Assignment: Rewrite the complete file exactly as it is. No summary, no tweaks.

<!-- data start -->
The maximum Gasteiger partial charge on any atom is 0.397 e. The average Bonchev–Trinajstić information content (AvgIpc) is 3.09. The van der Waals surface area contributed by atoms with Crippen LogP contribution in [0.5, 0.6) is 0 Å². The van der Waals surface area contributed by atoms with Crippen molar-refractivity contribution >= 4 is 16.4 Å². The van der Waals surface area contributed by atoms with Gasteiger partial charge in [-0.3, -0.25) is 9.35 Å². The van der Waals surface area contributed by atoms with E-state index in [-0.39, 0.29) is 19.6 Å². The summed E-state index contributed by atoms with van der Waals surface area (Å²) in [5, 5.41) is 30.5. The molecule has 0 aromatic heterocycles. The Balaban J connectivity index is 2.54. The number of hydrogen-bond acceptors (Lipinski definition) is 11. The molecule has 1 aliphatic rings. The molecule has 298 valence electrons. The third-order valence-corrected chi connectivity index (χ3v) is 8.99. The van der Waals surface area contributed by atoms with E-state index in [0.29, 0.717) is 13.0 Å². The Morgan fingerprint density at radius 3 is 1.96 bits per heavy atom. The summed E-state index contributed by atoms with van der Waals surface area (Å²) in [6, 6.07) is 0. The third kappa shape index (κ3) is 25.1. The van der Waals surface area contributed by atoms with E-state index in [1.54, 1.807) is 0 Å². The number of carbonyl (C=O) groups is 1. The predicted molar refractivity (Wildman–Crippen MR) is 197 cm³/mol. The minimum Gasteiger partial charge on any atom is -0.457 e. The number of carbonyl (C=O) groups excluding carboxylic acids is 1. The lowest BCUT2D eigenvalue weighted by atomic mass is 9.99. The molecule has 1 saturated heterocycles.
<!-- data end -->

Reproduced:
The maximum Gasteiger partial charge on any atom is 0.397 e. The average Bonchev–Trinajstić information content (AvgIpc) is 3.09. The van der Waals surface area contributed by atoms with Crippen LogP contribution in [0.5, 0.6) is 0 Å². The van der Waals surface area contributed by atoms with Crippen molar-refractivity contribution >= 4 is 16.4 Å². The van der Waals surface area contributed by atoms with Gasteiger partial charge in [-0.3, -0.25) is 9.35 Å². The van der Waals surface area contributed by atoms with E-state index in [-0.39, 0.29) is 19.6 Å². The summed E-state index contributed by atoms with van der Waals surface area (Å²) in [5, 5.41) is 30.5. The molecule has 0 aromatic heterocycles. The Balaban J connectivity index is 2.54. The number of hydrogen-bond acceptors (Lipinski definition) is 11. The molecule has 1 aliphatic rings. The molecule has 298 valence electrons. The third-order valence-corrected chi connectivity index (χ3v) is 8.99. The van der Waals surface area contributed by atoms with E-state index in [0.29, 0.717) is 13.0 Å². The Morgan fingerprint density at radius 3 is 1.96 bits per heavy atom. The summed E-state index contributed by atoms with van der Waals surface area (Å²) in [6, 6.07) is 0. The third kappa shape index (κ3) is 25.1. The van der Waals surface area contributed by atoms with E-state index in [1.54, 1.807) is 0 Å². The number of carbonyl (C=O) groups is 1. The predicted molar refractivity (Wildman–Crippen MR) is 197 cm³/mol. The minimum Gasteiger partial charge on any atom is -0.457 e. The number of carbonyl (C=O) groups excluding carboxylic acids is 1. The lowest BCUT2D eigenvalue weighted by atomic mass is 9.99. The molecule has 1 saturated heterocycles.